Think about a battery, running a motor to turn a generator to charge a battery. Let it run till the battery driving the motor goes flat. Then swap the batteries, and repeat. What do think will happen? You will have to swap the batteries sooner and sooner and after a while you will have two flat batteries.
Recent comments by ferryman
- Argyll Flyer in Ardmaleish boatyard
Will the current linkspan works be completed by Friday 21/June?
Working on the linkspan while the Argyll Flyer was having its recent scheduled maintenance would have made sense, but they did not do it.
Bring forward maintenance on the Argyll Flyer by a minimum of 6 months and more than likely 8-9 months seems odd.
Why are they not waiting till September to work on the Argyll Flyer. That is closer to when she is due her maintenance and I hear the Gourock linkspan will be out of action again then?
- Shetland Line remains in legal contention with Scottish Government on Northlink Ferries tender
Regarding the Dunoon Gourock ferry service one of the ‘needs and requirements’ the Scottish Government failed to specify was that the vessels employed could actually operate reliably in the weather on the Firth of Clyde.
How incompetent is that!
- Argyll Flyer spotted going into Ardmaleish yard on Bute this afternoon
The Ali Cat was having technical problems whilst the Argyll Flyer was being maintained recently, resulting in periods of no service.
Following its maintenance the Argyll Flyer was indeed continuing to suffer technical problems.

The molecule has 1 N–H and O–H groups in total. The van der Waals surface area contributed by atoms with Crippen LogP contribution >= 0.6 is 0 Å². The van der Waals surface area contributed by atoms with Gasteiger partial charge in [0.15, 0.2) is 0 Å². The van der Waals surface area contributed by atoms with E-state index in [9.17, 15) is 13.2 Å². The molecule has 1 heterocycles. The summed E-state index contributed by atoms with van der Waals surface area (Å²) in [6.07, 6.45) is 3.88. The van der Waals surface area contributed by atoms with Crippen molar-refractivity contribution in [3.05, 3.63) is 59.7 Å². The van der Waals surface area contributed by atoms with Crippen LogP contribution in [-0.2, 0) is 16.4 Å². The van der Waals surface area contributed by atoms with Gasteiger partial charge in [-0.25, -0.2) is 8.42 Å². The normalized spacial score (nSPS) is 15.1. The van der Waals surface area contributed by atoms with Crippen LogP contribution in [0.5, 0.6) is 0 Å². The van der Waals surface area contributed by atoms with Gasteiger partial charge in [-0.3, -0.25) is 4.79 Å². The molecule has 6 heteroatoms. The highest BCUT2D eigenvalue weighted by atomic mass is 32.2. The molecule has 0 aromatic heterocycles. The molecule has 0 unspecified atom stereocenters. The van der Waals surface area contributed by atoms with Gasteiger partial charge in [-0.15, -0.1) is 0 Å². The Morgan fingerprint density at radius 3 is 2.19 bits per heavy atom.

The linkspan at Gourock is now being serviced with the result that the Argyll ferries is, once again running a reduced service. This happened right through the Dunoon Film Festival.
It is beyond belief that the Argyll Flyer maintenance and the repairs to the linkspan should not have been planned to run concurrently and without clashing with the Film Festival.
- Scottish Government forced to intervene on loose-mouthed Russell gaffe in Campbeltown
JimB asked “why does Dunoon not set out to attract day trippers?”
Dunoon would make an excellent destination for people from Glasgow seeking both Day Tripper and Weekend Breaks.
Why don’t they come though?
Well they certainly won’t drive the long way round, it is too far. There are plenty of other attractive destinations that are closer to home.
A relatively short drive and the pleasant experience of a ferry crossing to the town ought to be attractive, but then we hit the price barrier – £44.50 for a young family of 4 in a car.
Why would people pay that premium to come to Dunoon when they can go elsewhere?
The passenger only service is unattractive because of its unreliability.
What Dunoon needs is a truly competing vehicle ferry services.
- Reminder: Argyll Ferries on ‘refit’ service schedule
The scottish Government has failed to deliver on the transferable ferry tickets it was going to setup. The bus scheme is a bodge that adds anything upto two hours to travel time.
Any news on what they are going to do for Cowal Games or are they just going to try another gamble on the weather.